Every saint has a past, and every sinner has a future. - Oscar Wilde
There’s a scene in the film The Work when a man is wrestling — very literally — with explosive, pent-up rage. In a group therapy session inside New Folsom Prison, he grapples against a throng of inmates, veins bulging, his voice a roar of pain and anger. A facilitator calls to him. “Everybody is getting this [anger] sideways, Brian...girlfriends, friends, strangers...”
After screening The Work to a group of young people in Portland last fall, my friend Mike invited me to attend a similar prison immersive hosted by Jericho Circle Project inside the walls of a medium security correctional facility for men in Massachusetts. Mike saw how moved I was by the film and offered, “You know, you can go and participate in this yourself if you really wanted to experience it.” I needed some time to consider and set about figuring out an excuse to dodge the invitation. But try as I might, I couldn’t find a good reason not to accept. I took a nervous breath and said yes.
I was among a mixed group of forty-odd men, many dressed in prison blues and serving long or life sentences, and others voluntarily visiting from outside the prison. Together, we created a container that’s rarely available to men in the U.S.: one that encourages vulnerability, accountability, and emotional honesty and allows for the open and frequently visceral expression of shame, rage, grief, and often cathartic joy. It was also very raw.
Because of institutional discretions and confidentiality agreements, I can’t go deeply into detail about my weekend. But it was not unlike the scenes that make up The Work. What I can share is that the weekend was a transformative experience, often shocking in its simplicity and liberating in execution. Men stepped forward to confront the places we feel lost, stuck, or broken. We owned or identified the pain we’ve caused others and ourselves and processed trauma together. Sometimes we found reconciliation, but we always supported each other through the process.
Visitors to the prison are referred to as ”outside men,” inmates as “inside men.” Instead of “prisoner” or “convict,” the terms minimize the delineation between us — lest the outside men are tempted to slide into some sort of savior mentality. We’re all here for each other and we all have work to do. The irony is that I went to prison to begin to get free.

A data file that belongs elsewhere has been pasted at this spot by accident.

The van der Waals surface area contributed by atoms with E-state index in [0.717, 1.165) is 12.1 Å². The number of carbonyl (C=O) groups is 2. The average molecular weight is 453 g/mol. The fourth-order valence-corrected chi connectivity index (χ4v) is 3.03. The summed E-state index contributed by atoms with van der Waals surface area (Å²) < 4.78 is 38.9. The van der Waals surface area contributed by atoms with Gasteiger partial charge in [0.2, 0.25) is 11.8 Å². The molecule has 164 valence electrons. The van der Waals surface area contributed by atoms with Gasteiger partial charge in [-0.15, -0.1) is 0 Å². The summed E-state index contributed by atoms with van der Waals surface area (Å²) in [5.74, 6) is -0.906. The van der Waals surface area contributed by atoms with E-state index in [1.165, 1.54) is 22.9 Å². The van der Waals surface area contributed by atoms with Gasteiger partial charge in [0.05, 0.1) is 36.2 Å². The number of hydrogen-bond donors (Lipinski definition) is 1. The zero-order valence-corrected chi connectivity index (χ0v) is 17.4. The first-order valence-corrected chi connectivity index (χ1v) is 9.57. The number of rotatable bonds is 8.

Amongst each group of men are trained facilitators, experienced in the process, and new men like myself. Many of the outside men had previously engaged in trainings through initiatives like the ManKind Project; the inside men have, at minimum, attended eight Jericho Circle-facilitated weekly sessions within the facility. I was the least experienced person in the room and felt a bit like a freshman who ignorantly registered for an advanced course. But that newness was also honored and welcomed into the process.
Personal stories, confessions, and tears flowed throughout the weekend. Men talked out interpersonal differences to clear the air of conflict. A common theme emerged of abusive and physically or emotionally absent fathers as did the arc of an emotionally unresourced childhood that bent toward incarceration. Though there are legitimate social injustices that determine who ends up in prison and why, I became keenly aware that most of us are a mishandled moment of rage away from entering the carceral system.
I felt some initial guilt about participating in this program. Surveying the havoc men wreak in this world — they’re the majority perpetrators behind the recent flood of sexual harassment disclosures, mass shootings, the initiation of war — should we men also be deserving of the most potent medicine? But when we don’t confront our unaddressed trauma or depression, it comes out — like Brian’s did in The Work — sideways, in caustic harm to our communities and to ourselves.
The deep work that happens through Jericho Circle, as well as efforts like the Inner Circle Foundation (as depicted in the film), feels potent and timely. For “inside men,” it has helped to mitigate prison violence, lower recidivism rates, and pave the way for meaningful reentry after release. The Jericho Circle experience is not intended to be a quick fix. It is a perspective-shifting step toward the long, often slow work to change the old, dysfunctional patterns that no longer serve us. The program doesn’t dismiss men’s traumas or betrayals, those challenges and the abrasions of the outside world are acknowledged as real. But it holds a mirror to how we confront and reconcile with them and charts a new course toward productive responses.
I left the weekend with a personal toolkit of how to listen to and more expansively see the people around me and the struggles we’re all engaged in. How to slow down in my rush to judge and respond. And a gravitation toward people who are willing to engage with heartfelt honesty and openness, even when that exchange is critical or uncomfortable.
In The Work, Brian, exhausted, realizes he doesn’t need to lash out to prove himself. That there might be another, less toxic way. In the midst of #metoo movement revelations and in the shadow of high profile suicides like Anthony Bourdain’s, The Work models a roadmap to a healthier, less toxic masculinity for us all.
Jon Courtney is Co-founder and Events Programmer at SPACE.